Yemen war threatens to spill into international arena as maritime risks grow
ABU DHABI // As the war in Yemen enters its third year and fighting intensifies along its western coastline, the conflict is increasingly spilling over into both sides of the Bab Al Mandeb strait, threatening traffic through one of the world’s most strategic maritime choke points and impeding delivery of desperately needed aid.
The Saudi-led coalition and local forces are fighting to take key ports along the Red Sea coast, but since the end of last year, the rebels have been using increasingly sophisticated weapons and tactics that analysts say are partly the result of Iranian training and equipment specifically for use against naval and maritime targets, including anti-ship cruise missiles, sea mines, speedboat attacks and even a drone boat loaded with explosives.
“There hasn’t been those kind of attacks, at these levels, anywhere in the world in years,” said Commander Jeremy Vaughan, a US naval officer who is currently a fellow at the Washington Institute and whose views do not reflect the official policy or position of the US military or government.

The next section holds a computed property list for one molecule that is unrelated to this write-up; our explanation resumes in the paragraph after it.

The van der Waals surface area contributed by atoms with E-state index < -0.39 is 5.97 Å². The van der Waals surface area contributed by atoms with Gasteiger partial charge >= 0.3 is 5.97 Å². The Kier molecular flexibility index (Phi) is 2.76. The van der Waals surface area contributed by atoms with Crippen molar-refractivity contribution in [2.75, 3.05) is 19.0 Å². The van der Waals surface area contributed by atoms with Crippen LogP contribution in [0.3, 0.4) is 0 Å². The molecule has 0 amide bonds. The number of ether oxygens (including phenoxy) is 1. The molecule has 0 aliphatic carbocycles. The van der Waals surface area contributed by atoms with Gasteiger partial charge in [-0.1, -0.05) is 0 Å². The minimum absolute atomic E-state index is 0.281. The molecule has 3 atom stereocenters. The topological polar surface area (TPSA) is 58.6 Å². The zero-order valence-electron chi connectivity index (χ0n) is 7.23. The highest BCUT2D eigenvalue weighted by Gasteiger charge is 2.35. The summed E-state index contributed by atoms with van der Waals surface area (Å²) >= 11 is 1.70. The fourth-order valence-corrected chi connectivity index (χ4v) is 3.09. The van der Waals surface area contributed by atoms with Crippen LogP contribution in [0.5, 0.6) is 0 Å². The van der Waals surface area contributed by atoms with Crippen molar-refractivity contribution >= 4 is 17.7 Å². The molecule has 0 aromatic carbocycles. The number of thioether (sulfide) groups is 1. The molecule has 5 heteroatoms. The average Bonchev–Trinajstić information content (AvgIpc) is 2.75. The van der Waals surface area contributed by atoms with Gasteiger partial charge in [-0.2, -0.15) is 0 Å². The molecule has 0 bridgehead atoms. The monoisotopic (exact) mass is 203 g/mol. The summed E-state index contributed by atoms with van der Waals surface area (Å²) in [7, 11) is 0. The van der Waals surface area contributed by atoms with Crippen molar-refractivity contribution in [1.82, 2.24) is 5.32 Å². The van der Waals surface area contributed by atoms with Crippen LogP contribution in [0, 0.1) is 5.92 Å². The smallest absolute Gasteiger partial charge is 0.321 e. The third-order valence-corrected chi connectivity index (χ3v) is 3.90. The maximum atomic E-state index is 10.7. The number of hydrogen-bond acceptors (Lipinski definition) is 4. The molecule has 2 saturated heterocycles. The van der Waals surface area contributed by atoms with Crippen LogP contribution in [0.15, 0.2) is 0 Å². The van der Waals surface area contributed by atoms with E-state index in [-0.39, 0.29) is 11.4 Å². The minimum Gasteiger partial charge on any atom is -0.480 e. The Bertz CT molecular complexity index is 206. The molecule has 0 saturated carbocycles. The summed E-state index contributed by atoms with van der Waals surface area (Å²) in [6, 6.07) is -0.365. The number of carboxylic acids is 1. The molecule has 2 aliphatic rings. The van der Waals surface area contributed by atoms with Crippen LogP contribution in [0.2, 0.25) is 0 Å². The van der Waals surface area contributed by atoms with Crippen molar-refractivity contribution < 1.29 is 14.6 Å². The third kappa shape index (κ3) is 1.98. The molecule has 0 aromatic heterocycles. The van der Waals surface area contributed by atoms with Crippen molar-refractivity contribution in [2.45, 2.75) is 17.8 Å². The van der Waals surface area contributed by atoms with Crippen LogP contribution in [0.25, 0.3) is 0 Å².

The new maritime dimension to the war has threatened to internationalise the conflict to an even greater degree, and the US administration is currently reviewing its support to the coalition, possibly with increased assistance or even direct military action against the Iran-backed Houthis and their allies.
After a cruise missile hit a UAE vessel last October, followed by US air strikes in retaliation for the targeting of two US warships, a Saudi frigate was hit by an unmanned speed boat, killing two sailors. Two more drone boats were reportedly disabled or turned back by gunfire from the ship.
The US dispatched a destroyer to the strait in February, and reportedly may send at least two more warships to patrol the Red Sea and Gulf of Aden.
“We’re certainly concerned about it and we’re doing prudent planning, not just ourselves but with our allies and partners in the region,” Vice Admiral Kevin Donegan, the commander of the Bahrain-based US Fifth Fleet, which also provides security in the Bab Al Mandeb, told Defense News last month. “We’re really concerned now more than before because of this spillage into the maritime,” he said, regarding the Houthi threat.